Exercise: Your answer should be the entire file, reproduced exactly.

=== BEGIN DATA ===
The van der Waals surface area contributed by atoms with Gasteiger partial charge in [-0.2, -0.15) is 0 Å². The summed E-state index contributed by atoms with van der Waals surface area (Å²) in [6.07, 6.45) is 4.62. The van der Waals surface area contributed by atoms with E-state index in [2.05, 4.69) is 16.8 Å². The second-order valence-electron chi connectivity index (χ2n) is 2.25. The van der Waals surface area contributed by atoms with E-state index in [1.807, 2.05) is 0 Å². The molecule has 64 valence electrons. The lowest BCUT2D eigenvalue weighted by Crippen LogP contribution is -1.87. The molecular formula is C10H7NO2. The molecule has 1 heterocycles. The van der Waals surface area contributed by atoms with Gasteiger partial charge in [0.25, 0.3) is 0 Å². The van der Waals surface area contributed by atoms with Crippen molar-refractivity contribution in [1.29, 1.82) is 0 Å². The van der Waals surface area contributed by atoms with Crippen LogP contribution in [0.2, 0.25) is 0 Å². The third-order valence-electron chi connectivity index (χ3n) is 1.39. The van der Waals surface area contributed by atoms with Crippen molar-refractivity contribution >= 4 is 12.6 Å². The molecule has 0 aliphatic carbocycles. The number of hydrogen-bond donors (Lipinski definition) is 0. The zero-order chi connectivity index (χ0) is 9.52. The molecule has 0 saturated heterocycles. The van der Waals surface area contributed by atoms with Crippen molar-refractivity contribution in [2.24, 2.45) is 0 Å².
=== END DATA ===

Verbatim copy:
The van der Waals surface area contributed by atoms with Gasteiger partial charge in [-0.2, -0.15) is 0 Å². The summed E-state index contributed by atoms with van der Waals surface area (Å²) in [6.07, 6.45) is 4.62. The van der Waals surface area contributed by atoms with E-state index in [2.05, 4.69) is 16.8 Å². The second-order valence-electron chi connectivity index (χ2n) is 2.25. The van der Waals surface area contributed by atoms with E-state index in [1.807, 2.05) is 0 Å². The molecule has 64 valence electrons. The lowest BCUT2D eigenvalue weighted by Crippen LogP contribution is -1.87. The molecular formula is C10H7NO2. The molecule has 1 heterocycles. The van der Waals surface area contributed by atoms with Gasteiger partial charge in [0.25, 0.3) is 0 Å². The van der Waals surface area contributed by atoms with Crippen molar-refractivity contribution in [1.29, 1.82) is 0 Å². The van der Waals surface area contributed by atoms with Crippen LogP contribution in [0.2, 0.25) is 0 Å². The third-order valence-electron chi connectivity index (χ3n) is 1.39. The van der Waals surface area contributed by atoms with Crippen molar-refractivity contribution >= 4 is 12.6 Å². The molecule has 0 aliphatic carbocycles. The number of hydrogen-bond donors (Lipinski definition) is 0. The zero-order chi connectivity index (χ0) is 9.52. The molecule has 0 saturated heterocycles. The van der Waals surface area contributed by atoms with Crippen molar-refractivity contribution in [2.24, 2.45) is 0 Å².